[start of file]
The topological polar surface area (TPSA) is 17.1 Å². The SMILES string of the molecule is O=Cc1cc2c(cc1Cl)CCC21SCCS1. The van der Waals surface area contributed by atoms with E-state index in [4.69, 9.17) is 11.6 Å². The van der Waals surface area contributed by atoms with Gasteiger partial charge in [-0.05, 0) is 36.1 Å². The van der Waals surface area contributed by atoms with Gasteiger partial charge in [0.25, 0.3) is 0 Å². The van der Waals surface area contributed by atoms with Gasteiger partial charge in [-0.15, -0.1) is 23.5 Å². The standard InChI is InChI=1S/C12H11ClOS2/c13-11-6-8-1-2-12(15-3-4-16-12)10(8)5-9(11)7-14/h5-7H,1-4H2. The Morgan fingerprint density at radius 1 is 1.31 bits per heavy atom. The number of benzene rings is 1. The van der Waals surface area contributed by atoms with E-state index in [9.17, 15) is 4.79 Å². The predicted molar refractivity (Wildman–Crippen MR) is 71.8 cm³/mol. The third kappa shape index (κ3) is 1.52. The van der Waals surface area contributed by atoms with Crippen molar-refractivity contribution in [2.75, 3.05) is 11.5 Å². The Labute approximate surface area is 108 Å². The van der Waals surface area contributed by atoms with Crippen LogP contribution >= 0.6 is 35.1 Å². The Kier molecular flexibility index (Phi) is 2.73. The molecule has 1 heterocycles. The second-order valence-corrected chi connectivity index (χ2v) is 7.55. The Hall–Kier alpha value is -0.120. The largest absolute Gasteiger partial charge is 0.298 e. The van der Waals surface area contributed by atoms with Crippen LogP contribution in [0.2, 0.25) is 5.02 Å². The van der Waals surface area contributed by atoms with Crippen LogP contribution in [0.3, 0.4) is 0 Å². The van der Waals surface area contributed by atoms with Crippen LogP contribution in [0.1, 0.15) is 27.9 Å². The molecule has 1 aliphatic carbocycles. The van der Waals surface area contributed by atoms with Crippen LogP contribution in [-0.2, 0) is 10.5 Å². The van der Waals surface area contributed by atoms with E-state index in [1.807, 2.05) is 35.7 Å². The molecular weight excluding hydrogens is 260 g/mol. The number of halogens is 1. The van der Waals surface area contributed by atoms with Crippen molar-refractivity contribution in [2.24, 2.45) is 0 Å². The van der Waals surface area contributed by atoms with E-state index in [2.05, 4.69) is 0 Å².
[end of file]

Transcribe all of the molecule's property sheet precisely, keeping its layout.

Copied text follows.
The topological polar surface area (TPSA) is 17.1 Å². The SMILES string of the molecule is O=Cc1cc2c(cc1Cl)CCC21SCCS1. The van der Waals surface area contributed by atoms with E-state index in [4.69, 9.17) is 11.6 Å². The van der Waals surface area contributed by atoms with Gasteiger partial charge in [-0.05, 0) is 36.1 Å². The van der Waals surface area contributed by atoms with Gasteiger partial charge in [0.25, 0.3) is 0 Å². The van der Waals surface area contributed by atoms with Gasteiger partial charge in [-0.15, -0.1) is 23.5 Å². The standard InChI is InChI=1S/C12H11ClOS2/c13-11-6-8-1-2-12(15-3-4-16-12)10(8)5-9(11)7-14/h5-7H,1-4H2. The Morgan fingerprint density at radius 1 is 1.31 bits per heavy atom. The number of benzene rings is 1. The van der Waals surface area contributed by atoms with E-state index in [9.17, 15) is 4.79 Å². The predicted molar refractivity (Wildman–Crippen MR) is 71.8 cm³/mol. The third kappa shape index (κ3) is 1.52. The van der Waals surface area contributed by atoms with Crippen molar-refractivity contribution in [2.75, 3.05) is 11.5 Å². The Labute approximate surface area is 108 Å². The van der Waals surface area contributed by atoms with Crippen LogP contribution >= 0.6 is 35.1 Å². The Kier molecular flexibility index (Phi) is 2.73. The molecule has 1 heterocycles. The second-order valence-corrected chi connectivity index (χ2v) is 7.55. The Hall–Kier alpha value is -0.120. The largest absolute Gasteiger partial charge is 0.298 e. The van der Waals surface area contributed by atoms with Crippen LogP contribution in [0.2, 0.25) is 5.02 Å². The van der Waals surface area contributed by atoms with Crippen LogP contribution in [0.3, 0.4) is 0 Å². The van der Waals surface area contributed by atoms with Crippen LogP contribution in [0.1, 0.15) is 27.9 Å². The molecule has 1 aliphatic carbocycles. The van der Waals surface area contributed by atoms with Crippen LogP contribution in [-0.2, 0) is 10.5 Å². The van der Waals surface area contributed by atoms with E-state index in [1.807, 2.05) is 35.7 Å². The molecular weight excluding hydrogens is 260 g/mol. The number of halogens is 1. The van der Waals surface area contributed by atoms with Crippen molar-refractivity contribution in [2.24, 2.45) is 0 Å². The van der Waals surface area contributed by atoms with E-state index in [2.05, 4.69) is 0 Å².